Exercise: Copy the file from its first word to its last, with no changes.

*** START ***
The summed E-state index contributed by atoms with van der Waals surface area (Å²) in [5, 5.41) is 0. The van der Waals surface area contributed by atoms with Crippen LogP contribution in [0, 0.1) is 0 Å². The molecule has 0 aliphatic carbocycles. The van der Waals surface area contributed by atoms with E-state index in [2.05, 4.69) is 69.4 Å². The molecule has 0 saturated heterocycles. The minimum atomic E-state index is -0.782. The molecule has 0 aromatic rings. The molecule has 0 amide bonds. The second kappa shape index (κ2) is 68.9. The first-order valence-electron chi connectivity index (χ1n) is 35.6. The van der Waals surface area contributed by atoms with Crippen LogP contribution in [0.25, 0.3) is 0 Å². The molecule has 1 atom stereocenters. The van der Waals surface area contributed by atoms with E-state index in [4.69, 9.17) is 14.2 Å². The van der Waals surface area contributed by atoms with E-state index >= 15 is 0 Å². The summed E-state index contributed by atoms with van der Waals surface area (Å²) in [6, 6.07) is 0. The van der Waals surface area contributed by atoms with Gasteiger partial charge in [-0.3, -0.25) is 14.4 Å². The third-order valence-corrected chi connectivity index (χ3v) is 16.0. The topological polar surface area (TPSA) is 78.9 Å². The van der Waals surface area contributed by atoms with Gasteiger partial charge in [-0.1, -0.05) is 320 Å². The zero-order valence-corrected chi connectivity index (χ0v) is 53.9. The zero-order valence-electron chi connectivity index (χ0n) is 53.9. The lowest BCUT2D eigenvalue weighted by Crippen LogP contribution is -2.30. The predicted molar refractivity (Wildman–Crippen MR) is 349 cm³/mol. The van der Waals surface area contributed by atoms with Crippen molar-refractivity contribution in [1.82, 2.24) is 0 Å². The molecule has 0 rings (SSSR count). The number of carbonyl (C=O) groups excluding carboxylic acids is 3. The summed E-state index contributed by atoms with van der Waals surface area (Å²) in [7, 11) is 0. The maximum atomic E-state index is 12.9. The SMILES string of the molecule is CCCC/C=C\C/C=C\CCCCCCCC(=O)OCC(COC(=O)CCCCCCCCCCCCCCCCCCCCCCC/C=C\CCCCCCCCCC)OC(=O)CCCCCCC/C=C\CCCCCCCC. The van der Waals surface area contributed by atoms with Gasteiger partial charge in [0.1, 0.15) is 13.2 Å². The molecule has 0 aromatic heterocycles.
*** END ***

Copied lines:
The summed E-state index contributed by atoms with van der Waals surface area (Å²) in [5, 5.41) is 0. The van der Waals surface area contributed by atoms with Crippen LogP contribution in [0, 0.1) is 0 Å². The molecule has 0 aliphatic carbocycles. The van der Waals surface area contributed by atoms with E-state index in [2.05, 4.69) is 69.4 Å². The molecule has 0 saturated heterocycles. The minimum atomic E-state index is -0.782. The molecule has 0 aromatic rings. The molecule has 0 amide bonds. The second kappa shape index (κ2) is 68.9. The first-order valence-electron chi connectivity index (χ1n) is 35.6. The van der Waals surface area contributed by atoms with Crippen LogP contribution in [0.25, 0.3) is 0 Å². The molecule has 1 atom stereocenters. The van der Waals surface area contributed by atoms with E-state index in [4.69, 9.17) is 14.2 Å². The van der Waals surface area contributed by atoms with E-state index >= 15 is 0 Å². The summed E-state index contributed by atoms with van der Waals surface area (Å²) in [6, 6.07) is 0. The van der Waals surface area contributed by atoms with Gasteiger partial charge in [-0.3, -0.25) is 14.4 Å². The third-order valence-corrected chi connectivity index (χ3v) is 16.0. The topological polar surface area (TPSA) is 78.9 Å². The van der Waals surface area contributed by atoms with Gasteiger partial charge in [-0.1, -0.05) is 320 Å². The zero-order valence-corrected chi connectivity index (χ0v) is 53.9. The zero-order valence-electron chi connectivity index (χ0n) is 53.9. The lowest BCUT2D eigenvalue weighted by Crippen LogP contribution is -2.30. The predicted molar refractivity (Wildman–Crippen MR) is 349 cm³/mol. The van der Waals surface area contributed by atoms with Crippen molar-refractivity contribution in [1.82, 2.24) is 0 Å². The molecule has 0 rings (SSSR count). The number of carbonyl (C=O) groups excluding carboxylic acids is 3. The summed E-state index contributed by atoms with van der Waals surface area (Å²) in [7, 11) is 0. The maximum atomic E-state index is 12.9. The SMILES string of the molecule is CCCC/C=C\C/C=C\CCCCCCCC(=O)OCC(COC(=O)CCCCCCCCCCCCCCCCCCCCCCC/C=C\CCCCCCCCCC)OC(=O)CCCCCCC/C=C\CCCCCCCC. The van der Waals surface area contributed by atoms with Gasteiger partial charge in [0.1, 0.15) is 13.2 Å². The molecule has 0 aromatic heterocycles.